What is the origin of the phrase "Bob's your uncle"? Is it used internationally or is this just a term used in the UK?

I have often heard an extension of this phrase: "Bob's your uncle and Fanny's your aunt", can anyone shed any light on this variant?

An example of how it is used:

"Put it in the oven for 20 minutes and Bob's your uncle, your dinner will be done".

  • 3
    We use it in Australian English too.
    – Mark Hurd
    Apr 10, 2011 at 14:40
  • I first heard "Fanny's your aunt" said by Johnny Depp in Pirates of the Caribbean. Never hear it before that and I would imagine that it was something thrown in by the writer.
    – user14057
    Oct 19, 2011 at 18:37
  • I have heard it in America.
    – GEdgar
    Oct 19, 2011 at 20:01
  • 1
    Susan, Fanny's your aunt did not originate from Pirates of the caribbean. I am 43 and have used the saying 'Bob's your uncle, fanny's your aunt!' since I was very little. It is a saying which has been around for over a hundred years.
    – user14237
    Oct 27, 2011 at 0:22
  • 2
    It's familiar in the US, but not commonly used.
    – Hot Licks
    Jan 26, 2016 at 13:49

5 Answers 5


As far as I know this is only heard in British English. I've never heard Americans use it unless they were imitating Britons. Etymology here:

Bob's your uncle - ironic expression of something easily done - like: there you have it, as if by magic - Cassells cites AJ Langguth's work Saki of 1981 in suggesting that the expression arose after Conservative Prime Minister Robert (Bob) Cecil appointed his nephew Arthur Balfour as Chief Secretary for Ireland in 1900, which was apparently surprising and unpopular. In this sense the expression also carried a hint of sarcastic envy or resentment, rather like it's who you know not what you know that gets results, or 'easy when you know how'. Since then the meaning has become acknowledging, announcing or explaining a result or outcome that is achieved more easily than might be imagined.

  • 2
    Agreed - only in UK English.
    – The Raven
    Apr 10, 2011 at 12:32
  • Thanks @Robusto any idea about the variation of "... fanny's your aunt"?
    – sturner
    Apr 11, 2011 at 12:31
  • @sturner: My usual sources are strangely silent or evasive on this. Presumably this is becauae fanny in British English is a rather vulgar euphemism for female genitalia. I would suppose that it is either a tag added for symmetry (to complete the thought by adding a complete male/female pair to the mix) or else, if said in response to "Bob's your uncle," a counterplay intended as a mild refutation that something is easy. In short, I don't really know.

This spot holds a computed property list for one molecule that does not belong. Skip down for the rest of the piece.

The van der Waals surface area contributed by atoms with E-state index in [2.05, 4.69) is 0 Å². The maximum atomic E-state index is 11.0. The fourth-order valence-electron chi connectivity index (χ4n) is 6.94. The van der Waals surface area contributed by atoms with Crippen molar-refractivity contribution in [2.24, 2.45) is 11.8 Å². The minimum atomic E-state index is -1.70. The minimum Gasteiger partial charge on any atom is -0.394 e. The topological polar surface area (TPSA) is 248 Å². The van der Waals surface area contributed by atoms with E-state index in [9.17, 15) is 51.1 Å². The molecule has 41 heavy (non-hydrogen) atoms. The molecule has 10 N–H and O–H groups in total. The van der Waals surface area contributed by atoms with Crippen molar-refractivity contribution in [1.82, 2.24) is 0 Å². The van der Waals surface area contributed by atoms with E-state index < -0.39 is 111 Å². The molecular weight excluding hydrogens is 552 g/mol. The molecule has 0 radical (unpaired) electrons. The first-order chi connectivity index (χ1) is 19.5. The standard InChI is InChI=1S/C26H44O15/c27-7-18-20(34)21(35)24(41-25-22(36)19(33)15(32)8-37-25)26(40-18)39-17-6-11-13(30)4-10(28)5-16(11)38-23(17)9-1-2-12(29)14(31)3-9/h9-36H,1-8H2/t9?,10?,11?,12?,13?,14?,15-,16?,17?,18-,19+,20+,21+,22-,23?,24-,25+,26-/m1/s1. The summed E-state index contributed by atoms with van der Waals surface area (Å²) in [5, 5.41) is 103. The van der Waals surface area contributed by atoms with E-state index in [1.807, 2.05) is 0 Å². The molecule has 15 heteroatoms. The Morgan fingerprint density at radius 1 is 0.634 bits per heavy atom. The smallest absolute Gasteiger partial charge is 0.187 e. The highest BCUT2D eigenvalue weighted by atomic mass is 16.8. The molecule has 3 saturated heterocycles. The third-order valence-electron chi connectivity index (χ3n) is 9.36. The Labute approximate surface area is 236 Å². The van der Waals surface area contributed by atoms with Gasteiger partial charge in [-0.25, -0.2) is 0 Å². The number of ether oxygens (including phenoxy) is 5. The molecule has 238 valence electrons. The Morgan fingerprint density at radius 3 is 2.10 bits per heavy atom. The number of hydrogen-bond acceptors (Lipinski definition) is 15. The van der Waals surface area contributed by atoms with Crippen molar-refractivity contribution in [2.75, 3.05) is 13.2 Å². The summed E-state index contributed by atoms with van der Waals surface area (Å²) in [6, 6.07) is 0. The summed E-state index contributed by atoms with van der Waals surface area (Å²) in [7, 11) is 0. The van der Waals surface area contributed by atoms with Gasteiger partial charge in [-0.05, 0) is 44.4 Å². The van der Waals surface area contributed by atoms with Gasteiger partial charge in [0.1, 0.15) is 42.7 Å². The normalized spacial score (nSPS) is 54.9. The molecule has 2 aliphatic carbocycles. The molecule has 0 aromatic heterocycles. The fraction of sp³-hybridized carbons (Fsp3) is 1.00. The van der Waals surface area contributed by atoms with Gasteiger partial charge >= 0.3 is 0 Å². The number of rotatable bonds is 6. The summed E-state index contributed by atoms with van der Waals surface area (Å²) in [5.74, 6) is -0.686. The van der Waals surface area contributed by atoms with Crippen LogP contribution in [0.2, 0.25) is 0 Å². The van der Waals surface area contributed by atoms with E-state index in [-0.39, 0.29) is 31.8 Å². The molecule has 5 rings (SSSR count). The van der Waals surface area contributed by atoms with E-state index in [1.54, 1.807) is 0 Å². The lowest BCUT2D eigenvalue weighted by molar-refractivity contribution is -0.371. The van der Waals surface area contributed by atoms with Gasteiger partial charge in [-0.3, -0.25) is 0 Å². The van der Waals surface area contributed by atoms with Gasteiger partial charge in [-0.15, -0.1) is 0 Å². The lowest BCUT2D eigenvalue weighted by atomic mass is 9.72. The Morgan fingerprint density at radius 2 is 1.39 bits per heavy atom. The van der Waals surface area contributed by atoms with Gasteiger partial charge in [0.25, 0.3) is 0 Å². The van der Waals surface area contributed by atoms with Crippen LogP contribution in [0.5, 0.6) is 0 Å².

– Robusto
    Apr 11, 2011 at 12:48
  • 1
    There are phrases involving 'Aunt Fanny' in British English though not 'Fanny's your aunt', to my knowledge. (Incidentally, there are still people who call themselves 'Fanny' in the UK, despite the connotations, much as people call themselves 'Dick'. It's not a common thing, but it's not unheard of. Context is everything.)
    – ijw
    Oct 20, 2011 at 14:54
  • 1
    @ijw: I hear "Sweet Fanny Adams" often, where Fanny Adams => FA => "fuck all" => nothing, nada, zilch.
    – Robusto
    Oct 20, 2011 at 16:38

Bob's your uncle, an expression meaning "everything will be fine", originated when Arthur Balfour was unexpectedly promoted to Chief Secretary for Ireland by the Prime Minister, Lord Salisbury, in 1900. Salisbury was Balfour's uncle and his first name was Robert.

Other notables named Robert have also been nominated as the origin of this phrase. See here for more.

Green's Slang Dictionary notes the gap between Balfour's appointment and the appearance of the saying and suggests that Bob in this case is a euphemism for "God".

Edit Michael Quinion has more on this (calling into question the Balfour theory) here.


Several respondents have stated that "Bob's your Uncle" is not American English. I have spent most of my life in North America and have regularly heard that phrase used in the sense of "before you can say 'Bob's your Uncle'" - indicating, as suggested, simple, easy, and taking little time. There was no suggestion that British English was being imitated or was in any way involved.

  • 5
    Where perzactly in North America was this? I've not heard it used in any sense myself.
    – jbelacqua
    Apr 11, 2011 at 5:42
  • 1
    @jgbelacqua upvote for good use of perxactly. Oct 19, 2011 at 18:54
  • 1
    @mickeyf That is not the same sense in which it is used in Britain. In the UK it means 'everything is ok'. 'I just followed the instructions and Bob's your uncle' meaning '.... everything turned out fine'. For the usage you describe, the British have a different expression 'before you can say Jack Robinson'.
    – WS2
    Oct 25, 2013 at 21:23

I have certainly heard it used in Australia. When I lived there in 1974/5 the safety of vasectomies was being questioned. I distinctly remember a tabloid newspaper headline which read 'One slip, and Bob's your Auntie', confirming to me that the Australian sense of humour owed much to the old country.


Bob is your uncle is a British English informal phrase that is used to express the ease with which a task can be achieved.
It is not used in American English.

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